Personally, I am very keen on some of the inner-western suburbs with transport links, such as Toowong and Indooroopilly.

More than one 'property market' for each city

Of course, it is very difficult to generalise with property markets.

I agree with Matusik that Sydney is at the peak of its cycle for most dwellings - but there are of course pockets of suburbs and property types that will see - heck, that are seeing - very sharp rental growth, and values will tend to follow in certain supply-constrained hubs.

The only point I disagree with is the placing of Albany/Wodonga - I assume this intended to mean Albury-Wodonga as Albany is nearly 3,500 clicks down the Eyre Highway from Wodonga, and thus has a low correlation...

Oz can be very confusing like that: an example, accidentally take a left turn up the Stuart Highway instead of the Sturt Highway from South Australia and you could end up 3,979km from your target destination (Darwin instead of Sydney).

So it does pay to check the map occasionally!



Toowong: some great value units if you know where to look. Expect to pay around $380,000 for a high-quality 2 bedroom investment unit.

***

Steady trade just finished on the ASX , the All Ords finishing up just over 0.6%.

Aussie dollar has eased down to 98.3 US cents.

Friday, 18 May 2012

Spain officially in recession; global equities sell-off

With Spain now officially in recession as of today and fears of there being a run on Spanish banks, stocks were never going to be in for a good day.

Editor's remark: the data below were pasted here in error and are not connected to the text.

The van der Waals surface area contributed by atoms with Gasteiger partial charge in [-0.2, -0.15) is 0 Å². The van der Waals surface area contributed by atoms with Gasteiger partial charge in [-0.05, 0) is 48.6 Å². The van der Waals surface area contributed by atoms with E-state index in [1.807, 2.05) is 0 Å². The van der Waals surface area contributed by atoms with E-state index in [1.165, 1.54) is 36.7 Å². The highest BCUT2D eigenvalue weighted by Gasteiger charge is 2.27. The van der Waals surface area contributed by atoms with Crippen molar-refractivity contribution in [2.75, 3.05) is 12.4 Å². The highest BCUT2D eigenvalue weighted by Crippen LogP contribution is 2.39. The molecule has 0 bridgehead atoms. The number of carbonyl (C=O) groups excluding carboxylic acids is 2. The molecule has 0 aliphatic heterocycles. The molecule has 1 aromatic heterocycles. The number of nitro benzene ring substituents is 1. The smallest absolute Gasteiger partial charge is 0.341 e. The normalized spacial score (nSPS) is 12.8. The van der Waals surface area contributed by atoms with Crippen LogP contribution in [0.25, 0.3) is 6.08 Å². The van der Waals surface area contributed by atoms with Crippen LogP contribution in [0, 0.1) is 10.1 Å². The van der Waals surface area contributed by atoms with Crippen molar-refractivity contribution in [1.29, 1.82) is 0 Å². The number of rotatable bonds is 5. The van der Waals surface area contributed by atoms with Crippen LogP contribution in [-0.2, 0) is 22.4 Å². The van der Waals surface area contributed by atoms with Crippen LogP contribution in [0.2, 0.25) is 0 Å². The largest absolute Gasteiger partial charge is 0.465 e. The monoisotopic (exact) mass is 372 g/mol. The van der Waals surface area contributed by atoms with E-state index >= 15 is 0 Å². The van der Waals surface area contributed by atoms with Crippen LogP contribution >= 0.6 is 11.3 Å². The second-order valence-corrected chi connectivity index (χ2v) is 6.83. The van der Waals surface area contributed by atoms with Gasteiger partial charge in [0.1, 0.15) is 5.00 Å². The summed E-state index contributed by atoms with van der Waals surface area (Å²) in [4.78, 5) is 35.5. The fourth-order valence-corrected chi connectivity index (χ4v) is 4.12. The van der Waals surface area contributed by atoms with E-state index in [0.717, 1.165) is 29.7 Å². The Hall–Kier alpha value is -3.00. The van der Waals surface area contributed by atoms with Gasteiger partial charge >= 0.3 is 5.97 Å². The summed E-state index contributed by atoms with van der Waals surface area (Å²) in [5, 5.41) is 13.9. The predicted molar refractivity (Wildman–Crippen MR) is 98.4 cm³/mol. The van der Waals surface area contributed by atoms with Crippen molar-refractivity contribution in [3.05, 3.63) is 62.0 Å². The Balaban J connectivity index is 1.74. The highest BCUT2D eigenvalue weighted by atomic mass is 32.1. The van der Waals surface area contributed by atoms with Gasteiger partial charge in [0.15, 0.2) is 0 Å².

Throw a little weak US data and rising fears of European debt contagion into the mix and we have an ideal recipe for a bloodbath on the bourse today.

The XJO (ASX 200) latest as write this is down 1.7% to 4,086 and sinking fast - heading well off the bottom of this chart.

It's been a rough ol' month for stocks as investors have moved back into risk-off mode.

Thursday, 17 May 2012

CBA to get pinged on Greek Eurozone exit

Commonwealth Bank (CBA) admitted that its exposure if Greece were to exit the Euro would see them copping "material" write-downs. Guess I might be seeing some more margin creep on the (several) mortgages I hold with CommBank then. The CBA share price reacted poorly, getting pinged for 1.5% in yesterday's trade.

***

Got to dash as I'm heading to Lords for the Test Match. As I so drolly remarked on my Facebook status: this is revenge for 1984 (West Indies 5-0 drubbing of England, that is, not George Orwell's dystopian novel on pervasive government surveillance). Oh come on, it's hard to be witty at 7.32am - and I'm already running late...

ASX oversold yesterday?

The Aussie stock market (XJO) got smashed by around 2.3% yesterday on more scary news out of Greece.

And yet, the Dow Jones actually opened up today as US investors chose to place more importance on better than expected industrial production data and a promising reading on housing starts than it does on European woes.

That would normally imply a strong open for the ASX today, but if the past couple of years are anything to go by I wouldn't be too hopeful - the Aussie market has been tremendously reserved in its recovery when compared to other indices (such as that of the US).

In fact, the SPI 200 (the Aussie stock futures index) is suggesting an improvement of 0.5% today - a lot can happen in 24 hours though!

Wednesday, 16 May 2012